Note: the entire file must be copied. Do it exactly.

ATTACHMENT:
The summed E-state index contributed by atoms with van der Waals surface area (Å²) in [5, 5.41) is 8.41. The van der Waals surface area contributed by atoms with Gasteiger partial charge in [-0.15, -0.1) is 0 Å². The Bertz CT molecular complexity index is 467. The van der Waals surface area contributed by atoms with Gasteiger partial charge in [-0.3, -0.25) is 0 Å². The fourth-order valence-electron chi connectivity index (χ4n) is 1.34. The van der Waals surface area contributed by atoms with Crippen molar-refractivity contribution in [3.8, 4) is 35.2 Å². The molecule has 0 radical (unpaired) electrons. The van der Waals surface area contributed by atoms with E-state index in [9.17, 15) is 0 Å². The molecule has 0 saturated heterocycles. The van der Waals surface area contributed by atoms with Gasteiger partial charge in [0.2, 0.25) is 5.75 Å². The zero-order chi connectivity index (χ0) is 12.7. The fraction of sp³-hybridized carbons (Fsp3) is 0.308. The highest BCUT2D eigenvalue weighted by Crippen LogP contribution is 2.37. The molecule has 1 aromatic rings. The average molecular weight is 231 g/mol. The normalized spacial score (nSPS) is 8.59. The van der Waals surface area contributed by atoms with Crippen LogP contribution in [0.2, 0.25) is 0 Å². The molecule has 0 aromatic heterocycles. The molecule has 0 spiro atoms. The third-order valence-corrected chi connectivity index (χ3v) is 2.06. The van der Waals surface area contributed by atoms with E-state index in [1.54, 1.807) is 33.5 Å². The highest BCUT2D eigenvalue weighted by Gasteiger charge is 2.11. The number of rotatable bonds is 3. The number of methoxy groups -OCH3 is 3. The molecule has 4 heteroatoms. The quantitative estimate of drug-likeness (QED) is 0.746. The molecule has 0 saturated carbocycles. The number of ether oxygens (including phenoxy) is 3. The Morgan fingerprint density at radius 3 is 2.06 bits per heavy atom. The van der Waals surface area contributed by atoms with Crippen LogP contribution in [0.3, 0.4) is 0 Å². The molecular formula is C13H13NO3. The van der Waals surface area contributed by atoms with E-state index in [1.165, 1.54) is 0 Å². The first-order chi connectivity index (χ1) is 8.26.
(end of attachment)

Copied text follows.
The summed E-state index contributed by atoms with van der Waals surface area (Å²) in [5, 5.41) is 8.41. The van der Waals surface area contributed by atoms with Gasteiger partial charge in [-0.15, -0.1) is 0 Å². The Bertz CT molecular complexity index is 467. The van der Waals surface area contributed by atoms with Gasteiger partial charge in [-0.3, -0.25) is 0 Å². The fourth-order valence-electron chi connectivity index (χ4n) is 1.34. The van der Waals surface area contributed by atoms with Crippen molar-refractivity contribution in [3.8, 4) is 35.2 Å². The molecule has 0 radical (unpaired) electrons. The van der Waals surface area contributed by atoms with E-state index in [9.17, 15) is 0 Å². The molecule has 0 saturated heterocycles. The van der Waals surface area contributed by atoms with Gasteiger partial charge in [0.2, 0.25) is 5.75 Å². The zero-order chi connectivity index (χ0) is 12.7. The fraction of sp³-hybridized carbons (Fsp3) is 0.308. The highest BCUT2D eigenvalue weighted by Crippen LogP contribution is 2.37. The molecule has 1 aromatic rings. The average molecular weight is 231 g/mol. The normalized spacial score (nSPS) is 8.59. The van der Waals surface area contributed by atoms with Crippen LogP contribution in [0.2, 0.25) is 0 Å². The molecule has 0 aromatic heterocycles. The molecule has 0 spiro atoms. The third-order valence-corrected chi connectivity index (χ3v) is 2.06. The van der Waals surface area contributed by atoms with E-state index in [1.54, 1.807) is 33.5 Å². The highest BCUT2D eigenvalue weighted by Gasteiger charge is 2.11. The number of rotatable bonds is 3. The number of methoxy groups -OCH3 is 3. The molecule has 4 heteroatoms. The quantitative estimate of drug-likeness (QED) is 0.746. The molecule has 0 saturated carbocycles. The number of ether oxygens (including phenoxy) is 3. The Morgan fingerprint density at radius 3 is 2.06 bits per heavy atom. The van der Waals surface area contributed by atoms with Crippen LogP contribution in [0.3, 0.4) is 0 Å². The molecular formula is C13H13NO3. The van der Waals surface area contributed by atoms with E-state index in [1.165, 1.54) is 0 Å². The first-order chi connectivity index (χ1) is 8.26.